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Strictly speaking, penetration occurs when a projectile enters a target without passing through it and perforation occurs when the projectile completely passes through the target, but the word penetration is commonly used to refer to either.
Penetration into a semi-infinite or massive target is penetration (in the strict sense of the word) of targets so thick that the level of penetration is not affected by the target's thickness. There is a transition region between semi-infinite penetration and perforation, in which the target is not perforated but the projectile, as it nears the back face of the target, meets reduced resistance and is capable of penetrating a greater distance than it would in a semi-infinite target. This effect is variously named the back or rear surface, plate, or face effect and is also present when perforation occurs.
A penetrating projectile may cause the target to break into multiple pieces, spewing from both the front and back of the target, themselves at high velocity. These pieces are collectively referred to as spall. Spall can be generated even if a perforation is not achieved (the projectile fails to pass through the target), generated instead by the shock wave generated by the impact of the projectile.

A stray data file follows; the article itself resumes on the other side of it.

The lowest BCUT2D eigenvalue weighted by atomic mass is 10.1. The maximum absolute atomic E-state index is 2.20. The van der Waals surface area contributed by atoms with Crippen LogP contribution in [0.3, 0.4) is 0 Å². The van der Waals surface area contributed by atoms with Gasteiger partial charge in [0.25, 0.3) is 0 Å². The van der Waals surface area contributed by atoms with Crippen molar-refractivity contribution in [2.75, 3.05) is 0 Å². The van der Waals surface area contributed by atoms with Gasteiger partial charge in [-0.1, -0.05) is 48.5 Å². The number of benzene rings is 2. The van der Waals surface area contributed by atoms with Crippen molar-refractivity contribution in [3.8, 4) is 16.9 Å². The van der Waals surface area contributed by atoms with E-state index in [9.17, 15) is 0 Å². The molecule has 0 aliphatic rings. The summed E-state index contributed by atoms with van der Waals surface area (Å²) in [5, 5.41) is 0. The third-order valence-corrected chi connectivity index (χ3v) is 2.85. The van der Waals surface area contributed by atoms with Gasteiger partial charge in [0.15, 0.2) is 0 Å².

Excessive penetration or overpenetration occurs when a projectile completely passes through (perforates) its intended target and out of the other side, with enough residual kinetic energy to continue flying as a stray projectile, and risk causing unintended collateral damages to objects or persons beyond. According to the energy transfer hypothesis, this happens because the projectile has not released all its energy within the target.